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Magnavox VC-8010

North American Philips Consumer Electronics produced two different model Videodisc (as they called them) players as part of the 2nd generation of players. One unit under each of the brands then Sylvania VP-7200 available from NAP, Magnavox produced the Model VC-8010 and Sylvania produced the VP-7200. Let's be clear about one thing to begin with - Philips had nothing what-so-ever to do with the actual manufacturing of these players. Both units were produced by Pioneer Electronics in Japan and are essentially the same as Pioneer's LD-1100. All part numbers are even Pioneer numbers on everything from the remote to the users manual.

There are however, very distinct differences between these two units and the Pioneer model. These units were dark grey in color and sported a completely different face. The controls, rather than clustered together in a single area with the rest of the space used for lights, they are set across the entire front of the unit, with the lights for each function directly above the corresponding button. The layout is very similar to the original VH-8000 Magnavision unit produced for the launch of DiscoVision. But cosmetics alone are not what separates this unit from those Pioneer manufactured under its own name. Under the hood, these machines sported a totally different pickup Gas Tube Pickup Assembly and tracking system, designed for punishing industrial applications. The mechanics were all the same, but these units boasted a much better picture and significantly improved tracktability on all discs. The unit also included a completely different audio board which adhered to the original specifications of the CX noise reduction system, retaining the full 20db of headroom. Pioneer's modified circuit cut the headroom to only 13db.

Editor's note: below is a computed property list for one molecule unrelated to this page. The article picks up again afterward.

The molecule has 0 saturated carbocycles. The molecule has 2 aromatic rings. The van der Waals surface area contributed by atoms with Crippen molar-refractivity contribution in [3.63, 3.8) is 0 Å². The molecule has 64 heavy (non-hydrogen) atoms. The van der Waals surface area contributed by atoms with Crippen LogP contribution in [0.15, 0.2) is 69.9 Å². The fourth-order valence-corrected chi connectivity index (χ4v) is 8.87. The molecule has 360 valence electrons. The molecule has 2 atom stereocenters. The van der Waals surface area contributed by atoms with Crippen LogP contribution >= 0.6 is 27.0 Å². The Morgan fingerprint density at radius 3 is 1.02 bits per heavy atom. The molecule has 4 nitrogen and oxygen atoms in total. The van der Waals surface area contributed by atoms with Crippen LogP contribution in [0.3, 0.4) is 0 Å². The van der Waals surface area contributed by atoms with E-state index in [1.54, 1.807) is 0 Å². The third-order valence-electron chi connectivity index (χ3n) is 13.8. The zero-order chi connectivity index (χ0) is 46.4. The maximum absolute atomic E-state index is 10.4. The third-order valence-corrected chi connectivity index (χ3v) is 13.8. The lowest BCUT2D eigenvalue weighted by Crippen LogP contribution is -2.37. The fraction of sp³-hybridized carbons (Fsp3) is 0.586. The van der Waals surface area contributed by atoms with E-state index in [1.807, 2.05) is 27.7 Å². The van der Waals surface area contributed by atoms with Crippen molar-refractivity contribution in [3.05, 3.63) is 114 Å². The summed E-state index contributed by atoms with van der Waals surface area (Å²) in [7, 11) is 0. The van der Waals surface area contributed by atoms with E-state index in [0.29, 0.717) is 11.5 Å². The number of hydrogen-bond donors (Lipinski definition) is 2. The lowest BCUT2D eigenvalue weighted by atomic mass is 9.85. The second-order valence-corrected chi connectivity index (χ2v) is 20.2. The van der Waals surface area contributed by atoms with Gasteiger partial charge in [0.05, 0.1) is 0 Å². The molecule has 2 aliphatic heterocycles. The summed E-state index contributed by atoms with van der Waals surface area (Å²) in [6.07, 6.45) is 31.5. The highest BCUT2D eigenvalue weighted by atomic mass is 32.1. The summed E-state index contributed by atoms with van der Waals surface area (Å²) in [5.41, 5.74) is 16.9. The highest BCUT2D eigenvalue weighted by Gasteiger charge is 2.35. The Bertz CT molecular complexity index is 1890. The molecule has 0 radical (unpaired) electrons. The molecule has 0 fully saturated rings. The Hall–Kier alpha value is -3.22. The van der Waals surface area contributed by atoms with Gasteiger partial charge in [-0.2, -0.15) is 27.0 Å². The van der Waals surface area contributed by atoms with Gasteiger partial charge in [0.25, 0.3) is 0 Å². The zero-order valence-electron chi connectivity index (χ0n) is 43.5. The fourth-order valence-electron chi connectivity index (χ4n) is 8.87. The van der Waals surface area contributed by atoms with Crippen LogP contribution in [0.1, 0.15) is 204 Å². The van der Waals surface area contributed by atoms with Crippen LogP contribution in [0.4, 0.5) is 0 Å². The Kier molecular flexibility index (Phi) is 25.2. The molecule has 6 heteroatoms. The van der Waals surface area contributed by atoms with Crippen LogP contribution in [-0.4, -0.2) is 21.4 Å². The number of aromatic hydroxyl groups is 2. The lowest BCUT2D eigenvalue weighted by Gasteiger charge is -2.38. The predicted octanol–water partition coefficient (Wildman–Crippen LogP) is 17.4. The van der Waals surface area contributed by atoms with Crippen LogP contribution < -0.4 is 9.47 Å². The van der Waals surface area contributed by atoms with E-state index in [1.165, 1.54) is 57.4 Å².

The standard array of features available at the time made the unit feature identical to all other players available at the time. Some features were enhanced, such as automatic picture stop, which used the now standard Philips code. This makes the unit incapable of playing the incorrectly mastered Frenzy Side 5. The unit will also play all GM discs, but due to the absence of the Philips code, will stay in "limbo" mode, neither identifying the discs as CAV or CLV. All player functions such as frame display, search and special effects normally found on CAV discs will not work at all. On startup of a disc, the pickup will simply begin playback from the players inside limit setting. This can cause some problems on older CLV titles where the player will refuse to play the beginning of a side.

The industrial pickup in this unit gives the player a unique feature that no other player has had, either before or since. Philips, feeling rather burned by Pioneer and MCA for their tweaking of the system to overcome troubles in manufacturing of the discs, gave their 2nd generation players the ability to play nearly every DiscoVision disc. Overall, these units will properly track even the most defective discs produced. Discs which refuse to track or experience laserlock usually play without flaw of any kind in the unit. While it would be presumptuous to say it will track "every" disc, it tracks almost all discs.

This is an NTSC laser disc player that was used in Cube Quest and Quarter Horse.

Advantages Disadvantages
Gas Tube Laser for superior tracking
Industrial grade Laser pickup
Superior audio reproduction
Plays GM discs

Last Updated: September 17, 1999
Copyright 1998 Blam Entertainment Group

Thanks to Blain Young for use of the material.